Previously published as: British Journal of Clinical Governance
Online from: 2003
Subject Area: Health Care Management/Healthcare
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|Title:||A new process for creating points systems for prioritising patients for elective health services|
|Author(s):||Paul Hansen, (Department of Economics, University of Otago, Dunedin, New Zealand), Alison Hendry, (Elective Services Programme, Ministry of Health, Auckland, New Zealand), Ray Naden, (Auckland City Hospital, Auckland, New Zealand), Franz Ombler, (1000Minds Ltd, Wellington, New Zealand), Ralph Stewart, (Department of Cardiology, University of Auckland and Green Lane Cardiovascular Service, Auckland, New Zealand)|
|Citation:||Paul Hansen, Alison Hendry, Ray Naden, Franz Ombler, Ralph Stewart, (2012) "A new process for creating points systems for prioritising patients for elective health services", Clinical Governance: An International Journal, Vol. 17 Iss: 3, pp.200 - 209|
|Keywords:||Conjoint analysis, Decision making, Elective health services, Health services, Multi-criteria decision-making, New Zealand, Patients, Points system, Prioritisation|
|Article type:||Conceptual paper|
|DOI:||10.1108/14777271211251318 (Permanent URL)|
|Publisher:||Emerald Group Publishing Limited|
Purpose – This paper aims to describe a new process for creating points systems – i.e. decision criteria and their point values – for prioritising patients for access to elective health services.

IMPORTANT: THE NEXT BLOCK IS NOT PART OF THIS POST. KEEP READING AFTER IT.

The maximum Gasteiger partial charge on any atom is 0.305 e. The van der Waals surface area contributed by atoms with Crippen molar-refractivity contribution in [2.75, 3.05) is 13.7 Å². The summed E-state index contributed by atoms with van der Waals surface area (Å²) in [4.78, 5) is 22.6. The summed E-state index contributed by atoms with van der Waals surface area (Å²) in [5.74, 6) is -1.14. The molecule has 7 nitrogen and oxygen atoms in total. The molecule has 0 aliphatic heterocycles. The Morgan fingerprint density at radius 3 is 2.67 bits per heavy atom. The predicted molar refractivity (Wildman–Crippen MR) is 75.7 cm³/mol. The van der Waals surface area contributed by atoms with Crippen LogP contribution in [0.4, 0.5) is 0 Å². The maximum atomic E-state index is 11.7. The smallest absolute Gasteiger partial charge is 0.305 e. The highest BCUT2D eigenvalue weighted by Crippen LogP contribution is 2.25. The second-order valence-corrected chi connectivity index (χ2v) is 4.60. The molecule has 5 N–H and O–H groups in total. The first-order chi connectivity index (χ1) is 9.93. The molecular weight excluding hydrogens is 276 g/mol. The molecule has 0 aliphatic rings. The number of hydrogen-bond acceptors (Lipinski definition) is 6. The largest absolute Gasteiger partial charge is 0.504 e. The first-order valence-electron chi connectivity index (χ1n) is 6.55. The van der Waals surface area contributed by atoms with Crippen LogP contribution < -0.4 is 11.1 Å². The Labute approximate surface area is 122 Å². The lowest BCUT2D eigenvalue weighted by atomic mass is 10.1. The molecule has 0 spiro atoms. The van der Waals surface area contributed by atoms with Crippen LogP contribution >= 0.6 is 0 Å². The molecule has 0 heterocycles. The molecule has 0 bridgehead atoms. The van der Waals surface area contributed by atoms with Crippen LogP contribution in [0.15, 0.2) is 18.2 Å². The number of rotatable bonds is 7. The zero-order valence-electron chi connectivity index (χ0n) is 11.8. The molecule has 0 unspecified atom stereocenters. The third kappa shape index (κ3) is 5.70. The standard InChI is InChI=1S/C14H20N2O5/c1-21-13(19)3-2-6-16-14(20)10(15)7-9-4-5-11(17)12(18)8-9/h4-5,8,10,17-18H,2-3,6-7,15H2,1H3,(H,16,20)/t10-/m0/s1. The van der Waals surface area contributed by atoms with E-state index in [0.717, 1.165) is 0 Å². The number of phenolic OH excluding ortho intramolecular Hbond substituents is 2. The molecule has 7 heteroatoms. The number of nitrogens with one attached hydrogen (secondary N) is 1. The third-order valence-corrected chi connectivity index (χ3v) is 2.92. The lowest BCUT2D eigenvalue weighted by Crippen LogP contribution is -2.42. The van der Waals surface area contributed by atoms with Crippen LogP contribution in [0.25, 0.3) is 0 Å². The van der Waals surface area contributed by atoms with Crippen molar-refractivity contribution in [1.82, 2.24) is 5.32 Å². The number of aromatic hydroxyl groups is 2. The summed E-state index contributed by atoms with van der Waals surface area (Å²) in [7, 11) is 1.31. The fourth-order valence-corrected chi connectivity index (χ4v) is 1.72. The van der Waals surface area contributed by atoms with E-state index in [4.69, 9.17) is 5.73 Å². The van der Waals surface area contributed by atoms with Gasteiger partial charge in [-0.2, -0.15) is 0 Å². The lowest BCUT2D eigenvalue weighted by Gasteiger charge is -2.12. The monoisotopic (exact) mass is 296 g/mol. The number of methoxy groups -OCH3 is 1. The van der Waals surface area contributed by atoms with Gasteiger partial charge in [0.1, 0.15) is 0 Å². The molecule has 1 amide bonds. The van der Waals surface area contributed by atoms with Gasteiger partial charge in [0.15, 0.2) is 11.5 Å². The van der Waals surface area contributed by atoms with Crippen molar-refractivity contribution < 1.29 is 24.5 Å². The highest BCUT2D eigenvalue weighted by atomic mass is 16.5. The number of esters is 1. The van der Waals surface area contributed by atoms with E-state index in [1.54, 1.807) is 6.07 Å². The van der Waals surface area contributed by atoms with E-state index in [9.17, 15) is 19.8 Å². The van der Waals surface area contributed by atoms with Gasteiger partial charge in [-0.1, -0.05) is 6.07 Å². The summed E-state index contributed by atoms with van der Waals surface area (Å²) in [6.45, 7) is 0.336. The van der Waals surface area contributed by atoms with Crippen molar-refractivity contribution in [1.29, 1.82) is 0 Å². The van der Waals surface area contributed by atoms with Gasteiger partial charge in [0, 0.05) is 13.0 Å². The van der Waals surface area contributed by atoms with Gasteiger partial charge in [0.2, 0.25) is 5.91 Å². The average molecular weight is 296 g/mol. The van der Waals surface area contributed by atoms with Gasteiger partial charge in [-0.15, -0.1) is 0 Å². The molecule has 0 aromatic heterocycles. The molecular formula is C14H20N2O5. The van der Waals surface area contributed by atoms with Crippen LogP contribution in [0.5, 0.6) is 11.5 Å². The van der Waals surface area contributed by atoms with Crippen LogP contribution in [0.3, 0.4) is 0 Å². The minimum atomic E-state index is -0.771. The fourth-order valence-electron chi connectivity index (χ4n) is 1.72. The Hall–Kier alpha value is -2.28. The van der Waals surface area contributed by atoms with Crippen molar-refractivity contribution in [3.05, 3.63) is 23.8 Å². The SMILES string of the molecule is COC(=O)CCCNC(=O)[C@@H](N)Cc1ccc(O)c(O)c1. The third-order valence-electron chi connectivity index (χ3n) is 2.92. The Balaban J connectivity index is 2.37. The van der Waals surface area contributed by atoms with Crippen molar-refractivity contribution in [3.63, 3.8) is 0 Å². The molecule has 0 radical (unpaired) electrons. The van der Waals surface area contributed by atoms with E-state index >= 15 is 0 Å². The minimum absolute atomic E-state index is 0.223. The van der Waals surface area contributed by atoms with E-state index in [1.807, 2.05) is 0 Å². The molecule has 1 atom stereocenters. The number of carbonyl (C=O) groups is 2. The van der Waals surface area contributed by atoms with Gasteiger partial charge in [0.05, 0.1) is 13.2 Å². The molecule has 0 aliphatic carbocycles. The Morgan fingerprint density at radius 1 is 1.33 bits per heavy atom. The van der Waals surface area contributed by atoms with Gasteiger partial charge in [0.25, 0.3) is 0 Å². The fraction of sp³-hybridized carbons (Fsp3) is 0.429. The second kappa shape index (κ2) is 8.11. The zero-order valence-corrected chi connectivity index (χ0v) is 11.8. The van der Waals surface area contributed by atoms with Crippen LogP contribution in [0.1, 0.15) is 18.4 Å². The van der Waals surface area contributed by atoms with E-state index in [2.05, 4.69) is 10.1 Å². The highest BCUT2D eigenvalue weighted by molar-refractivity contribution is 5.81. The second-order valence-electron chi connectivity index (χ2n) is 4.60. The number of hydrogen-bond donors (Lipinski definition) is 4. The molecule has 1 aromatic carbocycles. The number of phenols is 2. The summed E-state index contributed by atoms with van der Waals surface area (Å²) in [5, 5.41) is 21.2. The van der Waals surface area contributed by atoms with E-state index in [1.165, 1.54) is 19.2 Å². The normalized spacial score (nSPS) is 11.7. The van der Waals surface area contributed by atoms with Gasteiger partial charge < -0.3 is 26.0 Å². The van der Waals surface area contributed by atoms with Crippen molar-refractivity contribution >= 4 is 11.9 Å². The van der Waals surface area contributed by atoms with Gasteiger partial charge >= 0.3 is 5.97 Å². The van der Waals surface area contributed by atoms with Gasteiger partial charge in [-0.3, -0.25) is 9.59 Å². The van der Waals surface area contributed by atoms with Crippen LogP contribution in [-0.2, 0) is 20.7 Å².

Design/methodology/approach – The process was developed in New Zealand from a project the authors were closely involved in, beginning in 2004, to create new points systems, initially for coronary artery bypass graft (CABG) surgery and then successively for other elective services. The objective was to overcome the limitations of earlier methodologies for creating points systems.
Findings – The process, supported by internet-based software, consists of seven steps performed by a working group of clinical leaders for the elective service concerned, in consultation with patient groups and other clinicians. The authors' experience reveals it is acceptable to clinicians and their professional organisations as well as to patient groups.
Originality/value – The process creates points systems that are valid and reproducible and based on a consensus of clinical judgements. The process is explained in a step-by-step manner so that it is possible for readers to apply it themselves to create points systems for their own patient-prioritisation applications.
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